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Dietary, anthropometric, and biochemical determinants of uric acid in free-living adults

Overview of attention for article published in Nutrition Journal, January 2013
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Mentioned by

twitter
3 tweeters
facebook
1 Facebook page

Citations

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26 Dimensions

Readers on

mendeley
112 Mendeley
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Title
Dietary, anthropometric, and biochemical determinants of uric acid in free-living adults
Published in
Nutrition Journal, January 2013
DOI 10.1186/1475-2891-12-11
Pubmed ID
Authors

Erick Prado de Oliveira, Fernando Moreto, Liciana Vaz de Arruda Silveira, Roberto Carlos Burini

Abstract

High plasma uric acid (UA) is a prerequisite for gout and is also associated with the metabolic syndrome and its components and consequently risk factors for cardiovascular diseases. Hence, the management of UA serum concentrations would be essential for the treatment and/or prevention of human diseases and, to that end, it is necessary to know what the main factors that control the uricemia increase. The aim of this study was to evaluate the main factors associated with higher uricemia values analyzing diet, body composition and biochemical markers.

Twitter Demographics

The data shown below were collected from the profiles of 3 tweeters who shared this research output. Click here to find out more about how the information was compiled.

Mendeley readers

The data shown below were compiled from readership statistics for 112 Mendeley readers of this research output. Click here to see the associated Mendeley record.

Geographical breakdown

Country Count As %
Brazil 4 4%
Italy 1 <1%
Indonesia 1 <1%
Australia 1 <1%
Spain 1 <1%
Unknown 104 93%

Demographic breakdown

Readers by professional status Count As %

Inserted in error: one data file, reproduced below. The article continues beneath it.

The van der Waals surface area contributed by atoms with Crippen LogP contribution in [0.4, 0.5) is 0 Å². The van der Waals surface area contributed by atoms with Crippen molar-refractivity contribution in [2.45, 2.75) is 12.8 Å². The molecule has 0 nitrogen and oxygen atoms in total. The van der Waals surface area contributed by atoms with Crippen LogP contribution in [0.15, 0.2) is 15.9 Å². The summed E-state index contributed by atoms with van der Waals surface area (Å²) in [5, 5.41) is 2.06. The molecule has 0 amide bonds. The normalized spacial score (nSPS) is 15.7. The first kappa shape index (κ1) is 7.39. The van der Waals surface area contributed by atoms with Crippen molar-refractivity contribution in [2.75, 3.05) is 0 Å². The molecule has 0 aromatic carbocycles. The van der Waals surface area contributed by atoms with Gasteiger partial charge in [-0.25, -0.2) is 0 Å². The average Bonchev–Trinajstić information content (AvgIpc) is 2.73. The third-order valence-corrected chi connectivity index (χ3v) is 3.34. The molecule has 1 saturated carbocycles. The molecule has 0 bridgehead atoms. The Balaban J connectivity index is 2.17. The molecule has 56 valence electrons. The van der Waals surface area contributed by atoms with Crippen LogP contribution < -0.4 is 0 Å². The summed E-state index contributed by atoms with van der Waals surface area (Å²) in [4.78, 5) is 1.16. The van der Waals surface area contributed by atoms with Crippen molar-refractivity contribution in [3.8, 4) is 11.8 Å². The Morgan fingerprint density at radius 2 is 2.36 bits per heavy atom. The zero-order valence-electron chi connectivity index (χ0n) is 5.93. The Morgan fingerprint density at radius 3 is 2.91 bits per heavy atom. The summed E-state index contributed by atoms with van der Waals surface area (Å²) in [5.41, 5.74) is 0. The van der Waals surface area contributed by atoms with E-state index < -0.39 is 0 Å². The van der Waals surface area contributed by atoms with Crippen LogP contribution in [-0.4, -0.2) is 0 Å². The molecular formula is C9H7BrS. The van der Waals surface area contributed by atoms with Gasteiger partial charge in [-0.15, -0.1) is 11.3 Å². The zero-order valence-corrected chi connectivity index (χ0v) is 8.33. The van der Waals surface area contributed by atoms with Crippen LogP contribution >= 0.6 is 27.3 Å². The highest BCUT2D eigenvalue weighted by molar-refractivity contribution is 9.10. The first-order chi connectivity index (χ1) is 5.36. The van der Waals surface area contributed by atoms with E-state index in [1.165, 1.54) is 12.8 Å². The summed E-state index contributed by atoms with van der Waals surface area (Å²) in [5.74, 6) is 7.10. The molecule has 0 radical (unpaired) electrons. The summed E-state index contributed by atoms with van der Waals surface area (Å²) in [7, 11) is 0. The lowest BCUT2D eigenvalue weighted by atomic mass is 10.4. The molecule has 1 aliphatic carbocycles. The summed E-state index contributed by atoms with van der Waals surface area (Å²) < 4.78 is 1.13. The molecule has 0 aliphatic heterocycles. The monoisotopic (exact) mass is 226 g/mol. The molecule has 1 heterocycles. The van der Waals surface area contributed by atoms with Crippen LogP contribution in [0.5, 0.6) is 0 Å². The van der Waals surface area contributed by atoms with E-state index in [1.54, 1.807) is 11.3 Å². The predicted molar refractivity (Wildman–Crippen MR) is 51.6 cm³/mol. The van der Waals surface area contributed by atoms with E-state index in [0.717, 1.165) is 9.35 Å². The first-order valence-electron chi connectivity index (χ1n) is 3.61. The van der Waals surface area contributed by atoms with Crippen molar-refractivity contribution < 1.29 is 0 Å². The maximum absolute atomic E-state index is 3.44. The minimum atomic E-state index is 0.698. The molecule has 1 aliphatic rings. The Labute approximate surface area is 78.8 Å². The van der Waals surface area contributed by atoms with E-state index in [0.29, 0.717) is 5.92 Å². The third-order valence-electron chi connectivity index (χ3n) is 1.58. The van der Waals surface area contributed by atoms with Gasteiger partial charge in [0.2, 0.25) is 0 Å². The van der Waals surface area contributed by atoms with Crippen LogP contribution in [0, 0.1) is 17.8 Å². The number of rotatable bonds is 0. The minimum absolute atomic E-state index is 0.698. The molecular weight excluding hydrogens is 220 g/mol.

Student > Master 25 22%
Student > Bachelor 19 17%
Student > Postgraduate 9 8%
Researcher 8 7%
Student > Doctoral Student 8 7%
Other 23 21%
Unknown 20 18%
Readers by discipline Count As %
Medicine and Dentistry 32 29%
Nursing and Health Professions 17 15%
Agricultural and Biological Sciences 9 8%
Sports and Recreations 6 5%
Pharmacology, Toxicology and Pharmaceutical Science 5 4%
Other 16 14%
Unknown 27 24%

Attention Score in Context

This research output has an Altmetric Attention Score of 2. This is our high-level measure of the quality and quantity of online attention that it has received. This Attention Score, as well as the ranking and number of research outputs shown below, was calculated when the research output was last mentioned on 19 January 2013.
All research outputs
#13,070,986
of 21,342,999 outputs
Outputs from Nutrition Journal
#1,020
of 1,382 outputs
Outputs of similar age
#166,263
of 293,120 outputs
Outputs of similar age from Nutrition Journal
#86
of 106 outputs
Altmetric has tracked 21,342,999 research outputs across all sources so far. This one is in the 37th percentile – i.e., 37% of other outputs scored the same or lower than it.
So far Altmetric has tracked 1,382 research outputs from this source. They typically receive a lot more attention than average, with a mean Attention Score of 33.6. This one is in the 24th percentile – i.e., 24% of its peers scored the same or lower than it.
Older research outputs will score higher simply because they've had more time to accumulate mentions. To account for age we can compare this Altmetric Attention Score to the 293,120 tracked outputs that were published within six weeks on either side of this one in any source. This one is in the 42nd percentile – i.e., 42% of its contemporaries scored the same or lower than it.
We're also able to compare this research output to 106 others from the same source and published within six weeks on either side of this one. This one is in the 19th percentile – i.e., 19% of its contemporaries scored the same or lower than it.